Yesterday’s nationwide launch of the Groupon Rewards customer loyalty program was the latest step in the Chicago company’s attempt to move away from its identity as solely a purveyor of deals and toward being known as a provider of a range of services for local merchants.
The Rewards program allows merchants to set up loyalty programs for their customers. Instead of relying on a buy-10-get-one-free punch-card-style system, merchants can design their own terms, like giving a spa treatment after a customer spends a certain amount of money.
The program was piloted in Philadelphia beginning in the fourth quarter of last year and is now available in 26 markets, with another 10 on deck. Groupon says that about 30% of eligible merchants in each market have signed up to participate. While many top national brands like Starbucks and Best Buy have amped up their own loyalty programs of late, the local market is fairly wide open, though Groupon may ultimately compete with the likes of Foursquare for your loyalty.
Groupon Rewards general manager Jay Hoffman tells Fast Company the program acts as a natural complement to deals. If deals are about getting customers in the door, Rewards are about getting them to keep spending. Groupon and other deals programs have suffered backlash from some merchants who said deals weren’t necessarily a good strategy because deal-buyers didn’t necessarily become regular customers.
As such, Hoffman says, the Rewards program is part of an overall effort at Groupon to become more useful to local businesses. “We’re trying to become more of a marketing platform for merchants,” he says, “which means that, not only are we helping them with customer acquisition to bring a whole bunch of customers in, but we’re also a tool to bring customers back.”
On Monday, Groupon CEO Andrew Mason released his annual letter to shareholders in advance of next week’s expected earnings report. The letter says the company plans to become “the operating system for local commerce.”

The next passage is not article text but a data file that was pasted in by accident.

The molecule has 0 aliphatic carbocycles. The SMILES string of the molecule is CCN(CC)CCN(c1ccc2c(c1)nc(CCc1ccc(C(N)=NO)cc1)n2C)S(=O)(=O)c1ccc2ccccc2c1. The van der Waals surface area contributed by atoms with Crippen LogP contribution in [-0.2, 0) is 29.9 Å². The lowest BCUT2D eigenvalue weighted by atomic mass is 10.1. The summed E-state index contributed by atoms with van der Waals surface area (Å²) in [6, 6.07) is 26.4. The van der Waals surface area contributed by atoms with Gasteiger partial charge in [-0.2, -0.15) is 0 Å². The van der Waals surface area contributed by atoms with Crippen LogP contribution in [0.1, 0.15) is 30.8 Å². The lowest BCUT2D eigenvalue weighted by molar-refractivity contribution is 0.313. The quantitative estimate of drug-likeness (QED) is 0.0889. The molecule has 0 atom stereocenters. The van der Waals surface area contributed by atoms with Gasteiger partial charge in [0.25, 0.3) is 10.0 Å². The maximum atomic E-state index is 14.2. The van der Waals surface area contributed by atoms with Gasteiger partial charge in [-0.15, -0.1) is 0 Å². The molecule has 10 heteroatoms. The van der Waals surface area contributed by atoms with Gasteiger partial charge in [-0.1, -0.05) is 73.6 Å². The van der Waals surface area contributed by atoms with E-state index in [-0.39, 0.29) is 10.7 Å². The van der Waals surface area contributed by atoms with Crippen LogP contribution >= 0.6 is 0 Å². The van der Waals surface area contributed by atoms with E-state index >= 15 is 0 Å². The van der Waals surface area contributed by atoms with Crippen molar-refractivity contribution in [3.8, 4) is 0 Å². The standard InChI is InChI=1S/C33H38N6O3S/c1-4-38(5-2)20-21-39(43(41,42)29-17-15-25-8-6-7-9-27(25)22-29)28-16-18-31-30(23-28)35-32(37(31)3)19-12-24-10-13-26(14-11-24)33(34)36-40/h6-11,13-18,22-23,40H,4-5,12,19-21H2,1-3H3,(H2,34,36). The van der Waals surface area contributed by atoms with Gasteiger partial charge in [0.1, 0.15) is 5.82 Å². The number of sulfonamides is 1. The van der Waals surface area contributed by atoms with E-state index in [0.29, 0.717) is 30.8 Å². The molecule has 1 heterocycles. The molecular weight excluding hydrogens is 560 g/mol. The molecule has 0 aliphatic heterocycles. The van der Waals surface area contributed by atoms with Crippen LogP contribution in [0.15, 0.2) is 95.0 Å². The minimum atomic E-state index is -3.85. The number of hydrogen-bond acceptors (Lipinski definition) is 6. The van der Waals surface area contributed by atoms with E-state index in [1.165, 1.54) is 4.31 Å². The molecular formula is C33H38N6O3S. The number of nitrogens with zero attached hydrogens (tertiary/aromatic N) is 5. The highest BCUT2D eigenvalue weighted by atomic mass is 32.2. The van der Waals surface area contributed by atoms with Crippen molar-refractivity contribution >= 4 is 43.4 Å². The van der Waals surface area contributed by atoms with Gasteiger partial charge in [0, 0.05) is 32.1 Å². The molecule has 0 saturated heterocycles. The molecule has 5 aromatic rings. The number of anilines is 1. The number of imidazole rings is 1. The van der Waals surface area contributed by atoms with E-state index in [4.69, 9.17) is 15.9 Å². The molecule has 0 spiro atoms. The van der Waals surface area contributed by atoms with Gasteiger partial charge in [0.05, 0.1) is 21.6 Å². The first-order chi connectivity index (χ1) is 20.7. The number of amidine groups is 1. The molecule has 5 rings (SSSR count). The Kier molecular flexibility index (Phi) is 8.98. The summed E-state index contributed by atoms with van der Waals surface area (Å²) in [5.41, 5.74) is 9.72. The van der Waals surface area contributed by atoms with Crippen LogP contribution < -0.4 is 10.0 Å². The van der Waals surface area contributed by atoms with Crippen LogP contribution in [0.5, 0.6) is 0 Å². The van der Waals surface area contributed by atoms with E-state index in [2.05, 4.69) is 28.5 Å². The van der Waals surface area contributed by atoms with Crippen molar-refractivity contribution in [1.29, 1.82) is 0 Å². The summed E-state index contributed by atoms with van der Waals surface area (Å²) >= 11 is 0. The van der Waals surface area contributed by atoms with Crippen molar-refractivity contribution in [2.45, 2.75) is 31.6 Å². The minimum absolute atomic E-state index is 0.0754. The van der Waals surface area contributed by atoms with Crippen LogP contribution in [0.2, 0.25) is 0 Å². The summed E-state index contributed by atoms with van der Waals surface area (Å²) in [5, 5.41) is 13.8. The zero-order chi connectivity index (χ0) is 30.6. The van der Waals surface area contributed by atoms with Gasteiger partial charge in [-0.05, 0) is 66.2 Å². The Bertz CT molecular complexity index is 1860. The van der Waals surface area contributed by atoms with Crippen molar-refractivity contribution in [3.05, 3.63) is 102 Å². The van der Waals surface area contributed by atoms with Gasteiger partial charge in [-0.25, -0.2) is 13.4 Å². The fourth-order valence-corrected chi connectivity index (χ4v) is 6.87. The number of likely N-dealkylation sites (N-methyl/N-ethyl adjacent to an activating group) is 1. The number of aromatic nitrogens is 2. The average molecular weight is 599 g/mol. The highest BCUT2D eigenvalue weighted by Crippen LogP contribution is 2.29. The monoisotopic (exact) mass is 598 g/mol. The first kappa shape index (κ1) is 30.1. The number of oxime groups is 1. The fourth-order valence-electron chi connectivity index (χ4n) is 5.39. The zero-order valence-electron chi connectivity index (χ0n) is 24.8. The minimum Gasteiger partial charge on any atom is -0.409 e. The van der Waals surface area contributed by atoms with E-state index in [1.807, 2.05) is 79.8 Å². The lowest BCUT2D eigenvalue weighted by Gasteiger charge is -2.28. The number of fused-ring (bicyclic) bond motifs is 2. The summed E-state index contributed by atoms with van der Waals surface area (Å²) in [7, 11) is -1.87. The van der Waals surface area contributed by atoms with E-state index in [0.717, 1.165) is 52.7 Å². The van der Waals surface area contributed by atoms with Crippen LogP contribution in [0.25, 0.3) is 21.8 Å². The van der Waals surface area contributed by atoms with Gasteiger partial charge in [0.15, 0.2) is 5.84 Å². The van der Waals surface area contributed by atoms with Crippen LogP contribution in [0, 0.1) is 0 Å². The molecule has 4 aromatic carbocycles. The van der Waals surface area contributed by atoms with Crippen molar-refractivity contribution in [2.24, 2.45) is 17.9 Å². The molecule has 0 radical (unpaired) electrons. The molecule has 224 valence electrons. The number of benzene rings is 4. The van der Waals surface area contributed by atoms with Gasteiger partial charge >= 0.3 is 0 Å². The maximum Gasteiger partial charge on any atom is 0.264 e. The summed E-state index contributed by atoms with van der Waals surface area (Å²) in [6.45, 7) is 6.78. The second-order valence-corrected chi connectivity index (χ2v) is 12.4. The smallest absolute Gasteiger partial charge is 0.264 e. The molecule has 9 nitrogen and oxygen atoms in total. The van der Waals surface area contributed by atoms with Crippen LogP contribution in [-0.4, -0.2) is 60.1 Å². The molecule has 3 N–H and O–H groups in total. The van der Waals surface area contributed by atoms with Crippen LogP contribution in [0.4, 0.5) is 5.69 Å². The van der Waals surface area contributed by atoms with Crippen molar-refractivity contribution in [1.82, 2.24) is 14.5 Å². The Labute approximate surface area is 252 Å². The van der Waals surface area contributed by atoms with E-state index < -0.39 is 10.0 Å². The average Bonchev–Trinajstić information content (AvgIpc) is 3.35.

“We’re building an integrated suite of tools and services that we believe will profoundly change the way we shop locally,” Mason wrote. Later, he said, “In the coming quarters, we will release the products that we believe complete the foundation for our ecosystem.”
Mason’s letter said that, while many industries have been transformed by the Internet, local commerce is one that still has not. “We are focused on what is arguably the last great white space in the consumer landscape that has yet to be disrupted by the Internet,” he wrote. “The opportunity before us is substantial: Merchants need customers, and customers crave simple tools to discover and buy locally at a great price.” Groupon, he said, is “best positioned to provide” those.
Mason did not elaborate on what new services the company will offer. (And Hoffman declines to comment as well.) But the CEO’s letter said, “Today, Groupon is a marketing tool that connects consumers and merchants. Tomorrow, we aim to move upstream and serve as the entry point for local transactions.”
While Groupon is not moving away from deals (the letter says there’s still lots of opportunity in their core offering), director of communications Julie Mossler tells Fast Company that, going forward, merchants won’t necessarily have to be running deals with Groupon to make use of its other services, like Rewards or Scheduler, a service released last year which allows merchants to book appointments.
“People are leaning on Groupon to help grow their business,” she says. “And there’s five or six different tactics that we’re going to use to help them do that.”